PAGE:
In 1965, Robert Rosenquist completed his pop vision of a flawed utopian paradise. The title of the 26 metre long prophetic masterpiece was "The F1-11"—the ultimate Cold War killing machine, morphed with cheesy icons drawn from the daily advertising leviathan that was 1960's America. The work pointedly described the dichotomy of a nation profoundly conflicted, and a crisis of identity that has, if anything, expanded in today’s contemporary society.
For us, everything that was old is now new—a new Russia/China/USA Cold War marching forth in ways that fifty years ago was never imagined—now, manifested through cyberspace. Driven by the Orwellian dictate from Animal Farm ”All pigs are created equal; just some are created more equal than others”, it is a world where communism and capitalism ideologically fight by day, yet make financial bedfellows by night.
More recently, the idealisation of the 1960's feminist movement is driving a stake into the heart of patriarchal society, publicly disgracing the perpetrators through the #MeToo movement. As always, the touchstones of society—visual culture, writing and film—are used by thinkers and artists to enhance and propagate variations of well-worked ideas from history to improve our society. It is a world now crowded with information and methods of disemination to its audience.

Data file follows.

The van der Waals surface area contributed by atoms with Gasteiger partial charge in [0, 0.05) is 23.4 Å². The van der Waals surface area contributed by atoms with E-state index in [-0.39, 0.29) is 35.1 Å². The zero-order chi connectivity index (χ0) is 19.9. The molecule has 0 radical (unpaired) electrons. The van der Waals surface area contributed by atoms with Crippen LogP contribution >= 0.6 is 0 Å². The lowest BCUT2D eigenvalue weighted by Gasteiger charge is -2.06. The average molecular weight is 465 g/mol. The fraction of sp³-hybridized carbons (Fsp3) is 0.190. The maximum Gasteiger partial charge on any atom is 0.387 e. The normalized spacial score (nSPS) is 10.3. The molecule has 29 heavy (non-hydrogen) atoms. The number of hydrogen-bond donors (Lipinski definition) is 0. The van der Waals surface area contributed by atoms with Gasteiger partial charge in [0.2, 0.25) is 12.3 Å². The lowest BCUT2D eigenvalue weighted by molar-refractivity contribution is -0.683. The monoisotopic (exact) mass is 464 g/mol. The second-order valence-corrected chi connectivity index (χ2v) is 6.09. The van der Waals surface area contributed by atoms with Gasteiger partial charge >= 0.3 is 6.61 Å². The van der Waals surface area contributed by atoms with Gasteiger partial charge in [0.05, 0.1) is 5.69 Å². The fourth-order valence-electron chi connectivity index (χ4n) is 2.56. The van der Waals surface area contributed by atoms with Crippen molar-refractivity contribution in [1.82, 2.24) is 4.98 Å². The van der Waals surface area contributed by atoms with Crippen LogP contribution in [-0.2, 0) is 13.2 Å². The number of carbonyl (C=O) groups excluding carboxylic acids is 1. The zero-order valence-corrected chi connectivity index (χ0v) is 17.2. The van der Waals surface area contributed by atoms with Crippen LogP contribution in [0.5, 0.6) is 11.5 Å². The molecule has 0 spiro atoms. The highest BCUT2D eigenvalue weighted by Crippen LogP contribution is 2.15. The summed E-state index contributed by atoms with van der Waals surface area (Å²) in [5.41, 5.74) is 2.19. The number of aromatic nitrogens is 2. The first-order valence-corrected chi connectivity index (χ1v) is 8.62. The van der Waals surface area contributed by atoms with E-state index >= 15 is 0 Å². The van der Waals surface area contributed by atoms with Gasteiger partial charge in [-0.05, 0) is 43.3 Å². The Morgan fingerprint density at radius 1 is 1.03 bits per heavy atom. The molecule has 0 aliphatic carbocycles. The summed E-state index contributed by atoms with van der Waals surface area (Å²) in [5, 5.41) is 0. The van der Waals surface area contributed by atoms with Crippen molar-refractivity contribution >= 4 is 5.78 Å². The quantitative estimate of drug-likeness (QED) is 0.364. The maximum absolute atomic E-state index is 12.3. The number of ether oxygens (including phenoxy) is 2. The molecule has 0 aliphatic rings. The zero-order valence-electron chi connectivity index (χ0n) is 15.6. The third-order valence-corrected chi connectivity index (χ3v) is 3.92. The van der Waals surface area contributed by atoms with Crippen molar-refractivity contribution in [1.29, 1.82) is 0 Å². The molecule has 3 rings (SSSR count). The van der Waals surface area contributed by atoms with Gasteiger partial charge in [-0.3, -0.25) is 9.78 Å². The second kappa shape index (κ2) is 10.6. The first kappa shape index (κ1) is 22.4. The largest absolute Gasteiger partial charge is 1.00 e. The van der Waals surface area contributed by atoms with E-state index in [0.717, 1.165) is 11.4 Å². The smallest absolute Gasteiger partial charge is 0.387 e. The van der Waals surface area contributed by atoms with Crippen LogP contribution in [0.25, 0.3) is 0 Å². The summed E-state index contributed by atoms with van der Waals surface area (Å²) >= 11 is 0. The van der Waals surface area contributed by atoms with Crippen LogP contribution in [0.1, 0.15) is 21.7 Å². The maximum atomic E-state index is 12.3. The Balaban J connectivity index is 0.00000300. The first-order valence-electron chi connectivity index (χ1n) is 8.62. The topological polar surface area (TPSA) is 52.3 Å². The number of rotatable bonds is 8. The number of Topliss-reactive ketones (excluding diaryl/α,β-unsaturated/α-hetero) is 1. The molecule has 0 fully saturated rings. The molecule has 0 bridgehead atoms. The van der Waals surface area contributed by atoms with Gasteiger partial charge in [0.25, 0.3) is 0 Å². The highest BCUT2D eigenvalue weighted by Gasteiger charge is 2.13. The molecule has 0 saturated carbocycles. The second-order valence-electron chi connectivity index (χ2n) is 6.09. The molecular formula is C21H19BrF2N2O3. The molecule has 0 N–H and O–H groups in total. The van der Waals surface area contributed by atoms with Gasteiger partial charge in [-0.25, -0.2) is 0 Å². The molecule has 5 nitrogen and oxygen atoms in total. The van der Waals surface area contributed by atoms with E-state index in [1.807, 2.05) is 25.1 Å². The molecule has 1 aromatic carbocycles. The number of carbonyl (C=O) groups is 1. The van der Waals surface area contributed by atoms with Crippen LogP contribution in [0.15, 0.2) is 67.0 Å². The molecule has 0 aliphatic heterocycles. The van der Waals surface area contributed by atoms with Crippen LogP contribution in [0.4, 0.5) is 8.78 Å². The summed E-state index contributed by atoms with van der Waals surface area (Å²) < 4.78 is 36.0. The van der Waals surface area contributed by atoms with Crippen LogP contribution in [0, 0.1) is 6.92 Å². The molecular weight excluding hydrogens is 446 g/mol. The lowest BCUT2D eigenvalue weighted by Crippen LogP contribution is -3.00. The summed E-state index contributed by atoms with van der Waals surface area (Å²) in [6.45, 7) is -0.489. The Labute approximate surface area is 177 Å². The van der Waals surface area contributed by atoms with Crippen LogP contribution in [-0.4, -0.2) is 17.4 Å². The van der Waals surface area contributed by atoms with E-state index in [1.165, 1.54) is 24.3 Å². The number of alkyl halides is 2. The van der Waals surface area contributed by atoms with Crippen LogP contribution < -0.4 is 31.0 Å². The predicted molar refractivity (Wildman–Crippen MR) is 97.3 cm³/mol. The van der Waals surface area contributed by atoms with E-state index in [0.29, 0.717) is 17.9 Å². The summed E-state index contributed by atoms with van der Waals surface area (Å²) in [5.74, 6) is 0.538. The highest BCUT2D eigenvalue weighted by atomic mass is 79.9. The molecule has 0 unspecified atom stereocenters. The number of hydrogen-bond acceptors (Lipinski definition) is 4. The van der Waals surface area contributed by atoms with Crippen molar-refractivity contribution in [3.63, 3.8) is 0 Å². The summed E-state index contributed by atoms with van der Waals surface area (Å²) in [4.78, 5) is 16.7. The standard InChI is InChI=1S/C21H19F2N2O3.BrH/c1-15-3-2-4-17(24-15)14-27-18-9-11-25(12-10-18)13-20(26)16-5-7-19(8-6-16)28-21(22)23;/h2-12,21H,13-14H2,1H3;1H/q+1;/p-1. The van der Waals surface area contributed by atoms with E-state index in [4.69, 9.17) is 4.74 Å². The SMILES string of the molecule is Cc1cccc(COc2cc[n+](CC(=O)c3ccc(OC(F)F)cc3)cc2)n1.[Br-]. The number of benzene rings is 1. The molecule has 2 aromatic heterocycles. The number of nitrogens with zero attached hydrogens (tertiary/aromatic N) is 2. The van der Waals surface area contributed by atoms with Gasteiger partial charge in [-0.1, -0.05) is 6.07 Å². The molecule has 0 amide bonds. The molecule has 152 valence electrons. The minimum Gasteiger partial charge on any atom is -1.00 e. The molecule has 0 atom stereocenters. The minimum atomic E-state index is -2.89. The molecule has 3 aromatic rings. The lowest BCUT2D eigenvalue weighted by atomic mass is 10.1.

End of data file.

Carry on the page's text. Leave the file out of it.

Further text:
Kathryn Longhurst is a child of the Cold War — having grown up on the grey side of the Berlin Wall. Her childhood was in a society indoctrinated and controlled with totalitarian vigour through the rule of law and a virulent propaganda machine. The perceived glamour of the west filtered through to the artist as a girl via beaten up glossy magazines and word of mouth stories that one could only dream of.
Longhurst’s childhood of counting missiles in school books and experiencing firsthand the results of a society where everything is watched, has left an indelible impression on her. Five decades after the Rosenquist's F1-11, Longhurst pointedly pushes at the outer edges of the ideological boundaries in our world.
Protagonist is an exhibition that delivers its message in a playful way, yet, ideologically nuclear in its motherload of social commentary. It is an exhibition that speaks to a world that struggles with identity—not only from the Nationalist point of view—but with male/female ideology. Yet, like all great artists, Longhurst can keep a sense of humour albeit laced with the irony and lessons from history.